According to the data gathered by the GSMA, there will be 25 billion connected devices by 2025 all around the world, of which only 3.5 will have a traditional cellular connectivity. The rest of them will be LPWAN IoT devices.  “Our members operating IoT do it at the regional level, because we need a significant scalability for it to be profitable,” said Stefano Nicoletti, Policy Director at the GSMA. He pointed out that the main challenge for carriers in this matter will be adding value and, thus, the GSMA has an IoT program to help carriers focus on and develop offers to face the market competitively.

Martín Wessel, Technology Evolution Manager at Telecom Argentina, added that they are aware that the business will not be connectivity itself. “We have to change in order to reap the benefits of the rest of the IoT ecosystem,” he said.  Another challenge posed by technology is security. Sonia Agnese, Senior Analyst at Ovum, suggested that the region address the cases of IoT security protection happening in other parts of the world. She mentioned the work of ENISA, the department of device certification of the EU, or the public consultation on IoT certification by the UK.

For Chaesub Lee, Director of ITU Standardization Bureau, it is hard to think about progress in societies or economies without IoT. We need to consider working not only on security and privacy, but also on trust.

The region needs to develop its own view on Internet governance and face the challenges posed by piracy

Internet governance presents big challenges in the current scenario, including the crisis of the self-regulation model, the increase of trust and security, content moderation and freedom of expression. Andrés Sastre, Regional Director at ASIET, said that Latin America needs to rethink its spaces for dialog so that they can have a real impact on public policy in the short- and medium-term. In addition, Raquel Gatto, Regional Policy Advisor at Internet Society (ISOC), stressed the need to identify what the real issues are and where to find them.  She called for cooperation and for the re-evaluation of the mechanisms that once worked but are no longer responding to current challenges.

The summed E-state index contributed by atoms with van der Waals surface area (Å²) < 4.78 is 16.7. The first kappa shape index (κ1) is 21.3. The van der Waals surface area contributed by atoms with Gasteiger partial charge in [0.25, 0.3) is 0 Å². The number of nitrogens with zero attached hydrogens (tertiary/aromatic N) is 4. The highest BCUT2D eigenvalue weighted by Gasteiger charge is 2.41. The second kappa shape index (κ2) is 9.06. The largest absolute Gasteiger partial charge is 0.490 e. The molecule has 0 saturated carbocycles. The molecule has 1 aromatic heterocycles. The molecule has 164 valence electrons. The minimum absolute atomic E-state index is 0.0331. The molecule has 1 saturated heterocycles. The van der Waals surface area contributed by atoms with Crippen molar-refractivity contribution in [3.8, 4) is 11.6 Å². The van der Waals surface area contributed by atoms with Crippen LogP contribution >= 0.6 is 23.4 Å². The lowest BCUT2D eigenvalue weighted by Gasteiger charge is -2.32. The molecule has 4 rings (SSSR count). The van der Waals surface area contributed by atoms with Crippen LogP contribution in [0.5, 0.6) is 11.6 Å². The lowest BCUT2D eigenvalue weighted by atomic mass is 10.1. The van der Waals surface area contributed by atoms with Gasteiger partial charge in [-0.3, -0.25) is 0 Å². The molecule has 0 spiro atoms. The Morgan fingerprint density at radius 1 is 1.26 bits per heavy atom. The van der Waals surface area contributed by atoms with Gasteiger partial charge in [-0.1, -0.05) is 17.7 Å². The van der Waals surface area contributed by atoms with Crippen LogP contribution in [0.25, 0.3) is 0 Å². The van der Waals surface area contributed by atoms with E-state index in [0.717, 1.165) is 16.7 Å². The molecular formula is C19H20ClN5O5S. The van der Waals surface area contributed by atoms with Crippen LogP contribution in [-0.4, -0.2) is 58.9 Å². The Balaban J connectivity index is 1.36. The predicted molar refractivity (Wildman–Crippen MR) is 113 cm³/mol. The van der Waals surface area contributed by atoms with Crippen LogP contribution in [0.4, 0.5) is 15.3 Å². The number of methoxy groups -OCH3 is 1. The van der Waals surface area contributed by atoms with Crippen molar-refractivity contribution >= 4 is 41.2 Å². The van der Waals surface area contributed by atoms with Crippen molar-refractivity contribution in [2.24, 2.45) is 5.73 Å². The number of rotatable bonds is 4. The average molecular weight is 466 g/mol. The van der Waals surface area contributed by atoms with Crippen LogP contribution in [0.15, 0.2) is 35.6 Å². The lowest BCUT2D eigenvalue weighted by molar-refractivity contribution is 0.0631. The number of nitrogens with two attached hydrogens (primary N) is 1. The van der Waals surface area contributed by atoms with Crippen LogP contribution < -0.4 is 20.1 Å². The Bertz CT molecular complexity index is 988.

Facundo Recondo, from WarnerMedia, talked about the need to change the approach on piracy, which is not about content. Nowadays, the problem is money laundering, tax evasion, job losses (50 thousand in the region), personal data theft and privacy.

Debate and regulatory progress towards 5G with the participation of the FCC

Finally, the Latin American Telecommunications Congress ended with a round table organized by ASIET and Regulatel, in which many regulators from Latin America put forward their plans on connectivity and spectrum release, and addressed the policy of the FCC of the US, the benefits for users, and the actions taken by its Chairman, Ajit Pai.

For more information on the CLT19 key discussions, please see:

Day 1 – Summary of the day | Day 2 – Summary of the opening session | Summary of the day  | Day 3 – Summary of the day